Archive for June 2013

SCOTUS Takes Recess Appointments Case – Is Cordray’s Appointment as CFPB Director Valid?

The U.S. Supreme Court has granted certiorari in NLRB v. Noel Canning 1,  a case from the U.S. Court of Appeals of the District of Columbia which held that President Obama’s recess appointment of three members to the National Labor Relations Board was unconstitutional.  The decision found that a president could not exercise his power to make recess Scotusappointments during a period when the Senate was not between sessions of Congress.

The Court’s decision to hear Noel Canning has direct implications for Richard Cordray, Director of the Consumer Financial Protection Bureau, who was appointed on the same day as the three NLRB commissioners whose appointments were declared unconstitutional. The Court’s order granting certiorari directs the parties to brief and argue one question: “Whether the President’s recess-appointment power may be exercised when the Senate is convening every three days in pro forma sessions.”

The Constitution provides that the President may appoint Offices of the United States, like Director Cordray and the three NLRB commissioners, “With the Advice and Consent of the Senate.” 2. Neither Director Cordrary nor the three NLRB appointments were made made “With the Advice and Consent of the Senate.” All four appointments were made by the President utilizing his Constitutional power to make appointments to fill vacancies “during the Recess of the Senate.” 3 It all comes down to whether the Senate was in session on Jan. 4, 2012, when the President made all these recess appointments.

On Dec. 17, 2011, the Senate passed a unanimous consent agreement providing that the Senate would meet in pro forma sessions every three business days from Dec. 20, 2011, to Jan. 23, 2012. 4 The Constitution provides that neither body of Congress may adjourn for more than three days without consent of the other. 5 By agreeing to meet every three business days, the Senate avoids a recess and remains in session, even though those sessions may be for just a few minutes. 6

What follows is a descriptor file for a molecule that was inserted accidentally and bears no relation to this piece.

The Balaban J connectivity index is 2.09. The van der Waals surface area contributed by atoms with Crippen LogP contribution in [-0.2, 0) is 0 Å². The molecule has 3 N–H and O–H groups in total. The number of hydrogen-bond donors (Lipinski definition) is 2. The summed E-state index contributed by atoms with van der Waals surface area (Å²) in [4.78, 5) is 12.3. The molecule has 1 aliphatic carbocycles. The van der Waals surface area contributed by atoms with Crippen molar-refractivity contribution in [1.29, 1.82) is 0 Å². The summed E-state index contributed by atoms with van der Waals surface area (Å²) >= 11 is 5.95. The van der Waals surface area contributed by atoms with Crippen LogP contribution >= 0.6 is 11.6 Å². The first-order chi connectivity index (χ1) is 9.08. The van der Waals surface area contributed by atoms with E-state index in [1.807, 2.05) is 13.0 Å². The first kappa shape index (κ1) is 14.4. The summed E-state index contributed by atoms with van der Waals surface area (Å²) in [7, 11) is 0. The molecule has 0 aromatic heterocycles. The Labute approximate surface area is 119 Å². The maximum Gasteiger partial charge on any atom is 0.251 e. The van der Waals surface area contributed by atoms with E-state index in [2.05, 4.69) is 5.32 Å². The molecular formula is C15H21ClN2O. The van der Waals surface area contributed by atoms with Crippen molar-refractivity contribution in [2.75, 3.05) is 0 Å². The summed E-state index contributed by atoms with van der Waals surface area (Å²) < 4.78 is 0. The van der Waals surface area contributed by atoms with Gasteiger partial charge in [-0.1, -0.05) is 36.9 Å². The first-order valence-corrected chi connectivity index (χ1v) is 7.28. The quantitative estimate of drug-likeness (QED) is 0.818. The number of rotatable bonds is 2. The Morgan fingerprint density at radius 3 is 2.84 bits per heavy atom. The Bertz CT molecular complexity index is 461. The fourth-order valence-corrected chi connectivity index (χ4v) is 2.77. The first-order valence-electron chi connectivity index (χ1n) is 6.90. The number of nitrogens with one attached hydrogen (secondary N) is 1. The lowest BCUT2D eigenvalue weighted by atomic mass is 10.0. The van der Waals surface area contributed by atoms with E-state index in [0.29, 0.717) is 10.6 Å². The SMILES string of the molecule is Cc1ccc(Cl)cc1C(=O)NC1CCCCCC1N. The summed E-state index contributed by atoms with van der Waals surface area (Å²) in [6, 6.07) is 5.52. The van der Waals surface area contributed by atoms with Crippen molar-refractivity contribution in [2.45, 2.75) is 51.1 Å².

The argument in Noel Canning  focused on the “during the Recess of the Senate” language contained in the President’s recess appointment power. The NLRB argued this means any recess of the Senate, like an adjournment, triggers the President’s recess appointment power. The Noel Canning company argued that the power only arises when the Senate is in “the Recess,” which it described as the period when the Senate is between sessions — that is, when one session of Congress has ended and the other has not yet convened.

The U.S. Court of Appeals agreed with Noel Canning, finding that the NLRB’s interpretation could be construed to allow a president to make recess appointments even during short adjournments. Under this interpretation, even if the Senate has not convened during a three-day period, within an ongoing session, it is not in “the Recess” period between two sessions of Congress, which according to the decision, is the only time a president can exercise the recess appointment power.

And this is where the timing of Director Cordray’s appointment is critical.

On Jan. 3, 2012, during a pro forma session, the Senate convened the second session of the 112th Congress, which it is required to do every Jan. 3rd. 7. President Obama appointed the three NLRB commissioners and Richard Cordray as Director of the CFPB on Jan. 4, 2012, the first day following the start of the second session of the 112th Congress.